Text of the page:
Bristol opens up to innovation

“I have spent 10 years telling my VC that  he is not going to make money out of IP,” said Neil Bradshaw, Director of Enterprise at the University of Bristol who is responsible for commercialising the research from the university. “IP as a standalone concept is a difficult concept – you need the knowhow and that in the heads of the people that developed it.”

The deal has met with approval from patent lawyers also in the region, as the IP will still be protected but there will be wider distribution, and will ideally generate more IP through collaboration with industry. “IP patents are important but for universities they are not about making money,” said Bradshaw. “Instead we have a long term interest in collaborating with the companies that want to make this happen, and we also want a debate on how to get this interface working better within industry.”

Bristol is working with Glasgow and Kings College, London on a network for such ‘open innovation’.

“We are talking about tangible IP, things that are in the patent process,” he said. “We spend a lot of time putting deals together that have no value to either party, and what we should do is sweep the final negotiations out of the way and target a very simple process that allows us to give the rights to the company free of charge. We are willing to give away the little things of value as we value the collaboration with industry over the effort to generate £20,000 of royalty income.”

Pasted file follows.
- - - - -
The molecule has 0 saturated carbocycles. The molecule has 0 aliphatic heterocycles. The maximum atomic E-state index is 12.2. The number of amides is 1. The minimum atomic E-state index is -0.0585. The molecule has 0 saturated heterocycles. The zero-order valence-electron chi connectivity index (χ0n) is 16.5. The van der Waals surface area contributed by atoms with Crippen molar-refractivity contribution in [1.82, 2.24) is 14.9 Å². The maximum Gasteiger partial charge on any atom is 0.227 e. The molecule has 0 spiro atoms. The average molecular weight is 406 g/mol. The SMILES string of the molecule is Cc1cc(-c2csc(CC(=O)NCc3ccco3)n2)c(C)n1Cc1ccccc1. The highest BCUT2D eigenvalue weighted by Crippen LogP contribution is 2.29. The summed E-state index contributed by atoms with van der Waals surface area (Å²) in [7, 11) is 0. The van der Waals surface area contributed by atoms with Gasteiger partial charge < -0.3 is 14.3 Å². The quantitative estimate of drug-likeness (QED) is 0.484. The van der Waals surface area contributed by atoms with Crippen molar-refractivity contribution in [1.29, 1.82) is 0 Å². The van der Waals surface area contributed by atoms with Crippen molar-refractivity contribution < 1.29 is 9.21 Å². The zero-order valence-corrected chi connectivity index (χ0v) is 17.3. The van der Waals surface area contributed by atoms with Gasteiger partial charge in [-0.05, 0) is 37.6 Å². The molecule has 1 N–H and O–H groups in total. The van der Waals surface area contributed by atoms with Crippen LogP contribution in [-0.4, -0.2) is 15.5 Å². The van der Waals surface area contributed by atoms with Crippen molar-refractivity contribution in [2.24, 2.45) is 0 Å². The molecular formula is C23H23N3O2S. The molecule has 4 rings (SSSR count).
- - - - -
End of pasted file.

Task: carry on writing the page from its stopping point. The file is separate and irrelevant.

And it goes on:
The deals will cover research that has been patented so that the universities can offer a three year exclusive license. “There are some obligations on the company,” said Bradshaw. “They have to do something with it for three years, otherwise the rights revert back to the university, and acknowledge the fact that the IP was derived from working with the university – we are not a private research institute,” he said. Keeping hold of the rights is important, he says.“The last thing we want is patent trolls or parking the patents.”

“We are putting together a repository of IP and my view is that 90% of the IP [from the university] may well go that route,” said Bradshaw, and there is wide support from both the research councils and the government for this approach.

“The EPSRC are enthusiastic about this as they want to see the work they are funding have an impact in the outside world,” he said, “and the government has reconfirmed that it will continue to invest in this areas and we will use that additional funding to cover these costs.”

The deal will not cover all IP, particularly block buster drugs, but will include complex biotech agreements such as materials transfer.

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